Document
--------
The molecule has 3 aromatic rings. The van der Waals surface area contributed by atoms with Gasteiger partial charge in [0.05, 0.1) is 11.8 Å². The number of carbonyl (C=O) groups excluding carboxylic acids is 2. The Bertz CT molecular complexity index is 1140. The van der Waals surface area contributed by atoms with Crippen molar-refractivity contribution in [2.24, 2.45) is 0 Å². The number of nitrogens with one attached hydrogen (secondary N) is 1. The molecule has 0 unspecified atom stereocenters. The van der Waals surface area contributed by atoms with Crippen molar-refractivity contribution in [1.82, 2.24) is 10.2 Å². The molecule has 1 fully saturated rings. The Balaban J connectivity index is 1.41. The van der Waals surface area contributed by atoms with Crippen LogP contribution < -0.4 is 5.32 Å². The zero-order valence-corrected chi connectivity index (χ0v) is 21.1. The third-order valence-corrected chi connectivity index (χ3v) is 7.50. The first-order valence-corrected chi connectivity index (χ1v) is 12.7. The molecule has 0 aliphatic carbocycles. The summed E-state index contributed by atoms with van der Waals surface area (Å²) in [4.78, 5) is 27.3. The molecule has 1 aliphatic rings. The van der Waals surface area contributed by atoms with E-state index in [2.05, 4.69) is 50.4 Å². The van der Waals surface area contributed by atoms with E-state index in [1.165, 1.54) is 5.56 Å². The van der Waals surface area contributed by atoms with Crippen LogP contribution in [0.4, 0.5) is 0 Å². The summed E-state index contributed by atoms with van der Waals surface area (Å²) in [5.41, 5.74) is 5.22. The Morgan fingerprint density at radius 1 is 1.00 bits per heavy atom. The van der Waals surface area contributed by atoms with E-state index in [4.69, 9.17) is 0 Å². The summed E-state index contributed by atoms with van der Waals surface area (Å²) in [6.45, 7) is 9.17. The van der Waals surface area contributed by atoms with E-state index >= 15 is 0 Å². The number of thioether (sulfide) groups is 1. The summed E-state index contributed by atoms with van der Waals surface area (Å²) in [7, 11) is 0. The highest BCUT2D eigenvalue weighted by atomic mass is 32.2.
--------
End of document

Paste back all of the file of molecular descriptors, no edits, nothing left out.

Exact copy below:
The molecule has 3 aromatic rings. The van der Waals surface area contributed by atoms with Gasteiger partial charge in [0.05, 0.1) is 11.8 Å². The number of carbonyl (C=O) groups excluding carboxylic acids is 2. The Bertz CT molecular complexity index is 1140. The van der Waals surface area contributed by atoms with Crippen molar-refractivity contribution in [2.24, 2.45) is 0 Å². The number of nitrogens with one attached hydrogen (secondary N) is 1. The molecule has 0 unspecified atom stereocenters. The van der Waals surface area contributed by atoms with Crippen molar-refractivity contribution in [1.82, 2.24) is 10.2 Å². The molecule has 1 fully saturated rings. The Balaban J connectivity index is 1.41. The van der Waals surface area contributed by atoms with Crippen LogP contribution < -0.4 is 5.32 Å². The zero-order valence-corrected chi connectivity index (χ0v) is 21.1. The third-order valence-corrected chi connectivity index (χ3v) is 7.50. The first-order valence-corrected chi connectivity index (χ1v) is 12.7. The molecule has 0 aliphatic carbocycles. The summed E-state index contributed by atoms with van der Waals surface area (Å²) in [4.78, 5) is 27.3. The molecule has 1 aliphatic rings. The van der Waals surface area contributed by atoms with E-state index in [2.05, 4.69) is 50.4 Å². The van der Waals surface area contributed by atoms with E-state index in [1.165, 1.54) is 5.56 Å². The van der Waals surface area contributed by atoms with Crippen LogP contribution in [0.4, 0.5) is 0 Å². The summed E-state index contributed by atoms with van der Waals surface area (Å²) in [5.41, 5.74) is 5.22. The Morgan fingerprint density at radius 1 is 1.00 bits per heavy atom. The van der Waals surface area contributed by atoms with E-state index in [4.69, 9.17) is 0 Å². The summed E-state index contributed by atoms with van der Waals surface area (Å²) in [6.45, 7) is 9.17. The van der Waals surface area contributed by atoms with E-state index >= 15 is 0 Å². The number of thioether (sulfide) groups is 1. The summed E-state index contributed by atoms with van der Waals surface area (Å²) in [7, 11) is 0. The highest BCUT2D eigenvalue weighted by atomic mass is 32.2.